By Russell Hood The Webster Progress-Times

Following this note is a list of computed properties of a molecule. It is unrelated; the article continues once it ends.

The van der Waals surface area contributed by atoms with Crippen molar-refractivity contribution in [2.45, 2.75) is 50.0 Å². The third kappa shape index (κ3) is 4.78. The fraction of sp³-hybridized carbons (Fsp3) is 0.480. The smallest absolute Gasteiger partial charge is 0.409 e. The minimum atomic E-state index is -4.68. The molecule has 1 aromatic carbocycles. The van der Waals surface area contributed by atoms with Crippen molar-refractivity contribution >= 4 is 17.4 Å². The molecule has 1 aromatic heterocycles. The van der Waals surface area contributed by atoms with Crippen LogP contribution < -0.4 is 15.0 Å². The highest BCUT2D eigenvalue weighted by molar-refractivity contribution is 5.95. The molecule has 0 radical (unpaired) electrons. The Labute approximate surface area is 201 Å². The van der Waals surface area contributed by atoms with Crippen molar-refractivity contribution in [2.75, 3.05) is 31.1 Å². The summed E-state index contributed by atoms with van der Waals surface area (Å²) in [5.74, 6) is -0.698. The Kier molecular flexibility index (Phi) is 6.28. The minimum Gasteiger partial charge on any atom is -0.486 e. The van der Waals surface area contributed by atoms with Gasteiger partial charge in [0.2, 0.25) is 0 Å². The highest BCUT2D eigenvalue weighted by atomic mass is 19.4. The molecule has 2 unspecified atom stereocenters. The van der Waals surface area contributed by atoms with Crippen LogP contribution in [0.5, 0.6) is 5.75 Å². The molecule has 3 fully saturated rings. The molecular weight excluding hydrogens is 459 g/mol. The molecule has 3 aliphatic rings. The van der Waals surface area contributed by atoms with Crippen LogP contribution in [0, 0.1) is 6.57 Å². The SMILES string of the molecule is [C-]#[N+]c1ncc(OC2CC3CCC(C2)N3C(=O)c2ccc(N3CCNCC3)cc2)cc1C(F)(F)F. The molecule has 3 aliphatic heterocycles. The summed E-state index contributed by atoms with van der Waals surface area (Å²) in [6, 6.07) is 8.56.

Everything is running smoothly at the Eupora Police Department, where Chief Gregg Hunter said the staff works together as a team. “The officers work together well and do a good job,” he said. “With Milinda (Norwood) and Veronica (West) on the front desk, everybody’s doing a good job. … I’m proud to be able to work with them.” Hunter also expressed appreciation to the mayor and Board of Aldermen for supporting the department’s needs to get the job done. Part of that job includes conducting house checks, which average about 450 a month. “As a result, I have seen a decrease in residential burglaries,” the police chief said. Any homeowner (whether they will be at home or not) may request house checks, in which an officer will go by and conduct a physical check of their property. The city was awarded a USDA Rural Development grant in 2010 that was used to buy a Ford F150 pickup for the Police Department. It is being used for animal control by helping enforce the city’s dangerous dog ordinance. “In my opinion, it’s (the ordinance) been a success in bringing people in compliance,” Hunter said. The EPD is also using a Justice Assistance Grant to pay for officer overtime; the grant from the U.S. Justice Department totaled $6,500. The grant has allowed the department to use officers to provide extra coverage for sporting events and double coverage on shifts. “It’s been really a useful tool,” said Hunter. Part of that overtime grant is being used to pay Officer Donald Card to collect old court fines. “He’s done a real good job on this,” Hunter told the Board of Aldermen on March 5. Card had collected $12,132 in fines as of that date, in part by contacting agencies that have helped. Well over $25,000 has been taken off the nearly $100,000 in uncollected city court fines, including that collected by Card plus fines owed by those since deceased or in prison, said Hunter. The city can put a detainer on state inmates that requires them to pay old court fines before they can be released. The department is using a computer received through the Mississippi attorney general’s office to report and track assault arrests/ convictions and protection orders. Norwood, administrative assistant and deputy court clerk, said the system tracks assault charges filed statewide, including those for domestic violence, which helps establish a pattern of behavior. Protection orders are entered into NCIC and can be accessed nationwide. Norwood has attended two related training workshops within the past year. The department’s non-emergency number is 258-4121 (552-4121 between 10 p.m.-8 a.m. and on weekends to speak to an officer). Always call 911 in the event of an emergency situation.